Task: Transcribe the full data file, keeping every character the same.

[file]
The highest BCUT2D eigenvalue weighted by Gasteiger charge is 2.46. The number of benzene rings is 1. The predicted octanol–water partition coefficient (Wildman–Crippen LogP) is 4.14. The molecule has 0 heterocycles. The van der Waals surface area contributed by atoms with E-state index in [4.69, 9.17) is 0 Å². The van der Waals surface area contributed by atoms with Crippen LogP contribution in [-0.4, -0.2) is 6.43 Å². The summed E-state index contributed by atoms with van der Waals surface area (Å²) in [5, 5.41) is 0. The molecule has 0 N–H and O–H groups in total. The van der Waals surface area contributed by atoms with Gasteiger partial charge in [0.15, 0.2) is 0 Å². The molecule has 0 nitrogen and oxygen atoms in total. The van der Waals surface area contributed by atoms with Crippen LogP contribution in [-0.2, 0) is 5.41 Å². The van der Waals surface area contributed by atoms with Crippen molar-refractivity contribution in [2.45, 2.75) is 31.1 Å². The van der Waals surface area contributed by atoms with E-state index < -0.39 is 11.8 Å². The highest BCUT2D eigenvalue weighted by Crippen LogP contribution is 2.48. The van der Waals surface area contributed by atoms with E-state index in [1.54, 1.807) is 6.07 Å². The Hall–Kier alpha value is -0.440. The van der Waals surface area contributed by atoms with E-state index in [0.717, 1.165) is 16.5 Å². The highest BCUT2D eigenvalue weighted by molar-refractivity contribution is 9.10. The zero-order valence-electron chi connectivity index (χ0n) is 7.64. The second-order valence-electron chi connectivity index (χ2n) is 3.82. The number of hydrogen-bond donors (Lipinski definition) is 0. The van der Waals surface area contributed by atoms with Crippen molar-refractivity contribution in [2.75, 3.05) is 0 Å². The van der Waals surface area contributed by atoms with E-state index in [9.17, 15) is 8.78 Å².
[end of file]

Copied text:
The highest BCUT2D eigenvalue weighted by Gasteiger charge is 2.46. The number of benzene rings is 1. The predicted octanol–water partition coefficient (Wildman–Crippen LogP) is 4.14. The molecule has 0 heterocycles. The van der Waals surface area contributed by atoms with E-state index in [4.69, 9.17) is 0 Å². The van der Waals surface area contributed by atoms with Crippen LogP contribution in [-0.4, -0.2) is 6.43 Å². The summed E-state index contributed by atoms with van der Waals surface area (Å²) in [5, 5.41) is 0. The molecule has 0 N–H and O–H groups in total. The van der Waals surface area contributed by atoms with Gasteiger partial charge in [0.15, 0.2) is 0 Å². The molecule has 0 nitrogen and oxygen atoms in total. The van der Waals surface area contributed by atoms with Crippen LogP contribution in [-0.2, 0) is 5.41 Å². The van der Waals surface area contributed by atoms with Crippen molar-refractivity contribution in [2.45, 2.75) is 31.1 Å². The van der Waals surface area contributed by atoms with E-state index < -0.39 is 11.8 Å². The highest BCUT2D eigenvalue weighted by Crippen LogP contribution is 2.48. The van der Waals surface area contributed by atoms with E-state index in [1.54, 1.807) is 6.07 Å². The Hall–Kier alpha value is -0.440. The van der Waals surface area contributed by atoms with E-state index in [0.717, 1.165) is 16.5 Å². The highest BCUT2D eigenvalue weighted by molar-refractivity contribution is 9.10. The zero-order valence-electron chi connectivity index (χ0n) is 7.64. The second-order valence-electron chi connectivity index (χ2n) is 3.82. The number of hydrogen-bond donors (Lipinski definition) is 0. The van der Waals surface area contributed by atoms with Crippen molar-refractivity contribution in [2.75, 3.05) is 0 Å². The van der Waals surface area contributed by atoms with E-state index in [9.17, 15) is 8.78 Å².